It was an excellent year for general nonfiction. In April, our executive director, Amanda Vaill, published Hotel Florida: Truth, Love, and Death in the Spanish Civil War (Farrar, Straus and Giroux, 2014). A superb, wide-ranging history of the conflict focusing on key figures including the photographer Robert Capa and Ernest Hemingway, it was later listed as one of the New York Times‘ notable books of 2014 (review). The House of SpeakEasy also hosted Simon Winchester, whose rhapsodic The Men Who United the States (Harper, 2013) was hugely pleasurable (review), and Tom Reiss, who won the Pulitzer for his excellent biographical study of Alexandre Dumas’ soldier father and “the real Count of Monte Cristo” in The Black Count (Crown, 2012) (review). Perhaps my favorite book of the year, though, was Philip Hoare‘s follow-up to The Whale, The Sea Inside (Melville House, 2014), a strange and intense work of natural history, philosophy, biography and literary criticism. His style recalls influences as disparate as Iris Murdoch, J.G. Ballard and even Melville himself; his self-effacing romance with the ocean is gripping (review).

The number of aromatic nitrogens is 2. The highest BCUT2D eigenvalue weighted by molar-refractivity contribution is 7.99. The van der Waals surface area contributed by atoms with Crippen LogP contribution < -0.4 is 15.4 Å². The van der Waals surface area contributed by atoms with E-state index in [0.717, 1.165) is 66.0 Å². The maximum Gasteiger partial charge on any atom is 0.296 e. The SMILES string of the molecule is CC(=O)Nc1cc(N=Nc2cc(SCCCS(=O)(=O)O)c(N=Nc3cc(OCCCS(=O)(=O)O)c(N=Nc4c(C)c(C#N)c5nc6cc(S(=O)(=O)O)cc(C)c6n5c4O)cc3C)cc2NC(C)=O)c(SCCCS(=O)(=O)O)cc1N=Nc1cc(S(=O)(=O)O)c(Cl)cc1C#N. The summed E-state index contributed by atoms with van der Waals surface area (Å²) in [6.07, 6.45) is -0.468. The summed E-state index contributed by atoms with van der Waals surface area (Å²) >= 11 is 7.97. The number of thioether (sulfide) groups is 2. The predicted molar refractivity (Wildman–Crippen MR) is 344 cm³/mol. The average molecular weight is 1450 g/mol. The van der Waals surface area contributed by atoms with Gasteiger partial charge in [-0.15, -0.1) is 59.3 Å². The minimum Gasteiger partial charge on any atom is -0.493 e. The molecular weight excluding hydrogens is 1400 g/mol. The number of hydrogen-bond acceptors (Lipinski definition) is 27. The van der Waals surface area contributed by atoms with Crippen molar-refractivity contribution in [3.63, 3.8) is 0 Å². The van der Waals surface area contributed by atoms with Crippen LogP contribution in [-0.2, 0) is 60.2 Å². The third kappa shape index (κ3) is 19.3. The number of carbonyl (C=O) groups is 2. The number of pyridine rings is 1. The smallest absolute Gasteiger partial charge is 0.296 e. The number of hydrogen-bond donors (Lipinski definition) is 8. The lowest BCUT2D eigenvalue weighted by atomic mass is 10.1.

As for the award for best nonfiction that wasn’t actually a book? OK, yes, the Serial podcast was pretty great. I’m in the minority that finds Sarah Koenig‘s smart-casual style somewhat affected, a little disingenuous, and at times plain irritating. But advertently or not, Serial has helped to focus any number of questions and issues currently buzzing round the US legal system and the entertainment-industrial complex. What is the nature of reasonable doubt? How do race and the law interact in today’s society? Is it OK to replay personal tragedy as mass entertainment? The podcast has finished but the debate continues, with the recent publication of interviews with Jay Wilds, the key witness for the prosecution of Adnan Syed in the murder of Hae Min Lee, on The Intercept. Roll on, Season 2…

Keep following us on Twitter and Facebook as we inaugurate another Seriously Entertaining year on January 28 at City Winery with our gala show!

Middlemarch Revisited: Rebecca Mead on the Life of a Classic

It’s funny that Middlemarch, a place name that could scarcely sound more English, should be without lexical precedent in the maps of its homeland. As Rebecca Mead informs us in her lovely book My Life in Middlemarch (Crown Publishing, 2014), there aren’t any other towns in England suffixed “-march.” Yet its cadence is perfect (particularly to Midlands ears like my own). “It implies that the book,” says Mead, “with its subtitle, ‘A Study of Provincial Life,’ will be concerned with that which is absolutely pedestrian and ordinary. Provincialism — geographical, emotional — will be at its heart.”